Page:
Yes, this does mean that a third of these things is coming, but I wanted to point to some other profiles of Karen Spärck Jones, aside from my brief one. At least at the present time, she’s on the first page of most profiled Ada Lovelace Day subjects. I was really pleased to learn more about this inspiring scientist.
Martin Belam has a long profile quoting extensively from Spärck Jones’s interviews and speeches and focussing on both her own career progression: she worked with Margaret Masterman at the Cambridge Language Research Unit. “You have no conception of how narrow the career options were [for women],” is one of Belam’s quotes. Another one of her stories reminds me of more recent stories Pia Waugh has told me about the resistance of parents playing a role in girls not choosing computing careers (these days it’s apparently the perceived low earnings and limited career prospects of programmers from the point of view of ambitious parents, so at least something has changed):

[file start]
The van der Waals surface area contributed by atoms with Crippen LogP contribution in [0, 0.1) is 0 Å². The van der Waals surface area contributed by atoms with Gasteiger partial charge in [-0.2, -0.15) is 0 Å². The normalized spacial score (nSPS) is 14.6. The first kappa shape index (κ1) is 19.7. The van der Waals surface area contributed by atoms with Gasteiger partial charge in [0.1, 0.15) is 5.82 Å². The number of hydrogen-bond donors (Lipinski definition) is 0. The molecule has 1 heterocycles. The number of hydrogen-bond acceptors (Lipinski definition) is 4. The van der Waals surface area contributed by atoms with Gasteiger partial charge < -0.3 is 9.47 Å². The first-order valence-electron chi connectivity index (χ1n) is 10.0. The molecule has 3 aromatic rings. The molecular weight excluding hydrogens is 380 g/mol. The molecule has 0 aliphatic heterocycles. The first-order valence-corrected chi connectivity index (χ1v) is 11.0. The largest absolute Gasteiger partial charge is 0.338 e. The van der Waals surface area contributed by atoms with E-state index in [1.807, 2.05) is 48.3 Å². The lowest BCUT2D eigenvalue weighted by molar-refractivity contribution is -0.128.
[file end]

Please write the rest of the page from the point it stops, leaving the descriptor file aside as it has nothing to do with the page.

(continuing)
We were trying to get at girls in schools [to take up computing] and we knew we had to get to the teachers first. We found that the spread of computing in the administrative and secretarial world has completely devalued it. When one of the teachers suggested to the parents of one girl that perhaps she should go into computing the parents said: ‘Oh we don’t want Samantha just to be a secretary’. That’s nothing to do with nerdiness, but the fact that it’s such a routine thing.
Bill Thompson was a student of Spärck Jones’s, and writes about her influence on him as a fellow philosopher turned computer scientist. He also wrote her obituary for The Times (and, in 2003, that of her husband, fellow computer scientist Roger Needham).
IT journalist Brian Runciman remembers Spärck Jones as the most interesting woman he’s ever interviewed in Computing’s too important to be left to men. (
I think it’s very important to get more women into computing. My slogan is: Computing is too important to be left to men. seems to be Spärck Jones’s best known quote.) In the interview with him, she talked about how her ideas permeate modern search engine implementations.
She scored smaller mentions from:
- Tom Simonite in New Scientist: Celebrating Ada Lovelace: the ‘world’s first programmer’
- Rose Tinted Web: Ada Lovelace Day
- Peter Turney (himself a well known computational linguist) lists her among others at Ada Lovelace Day
- Mariya Genzel on Twitter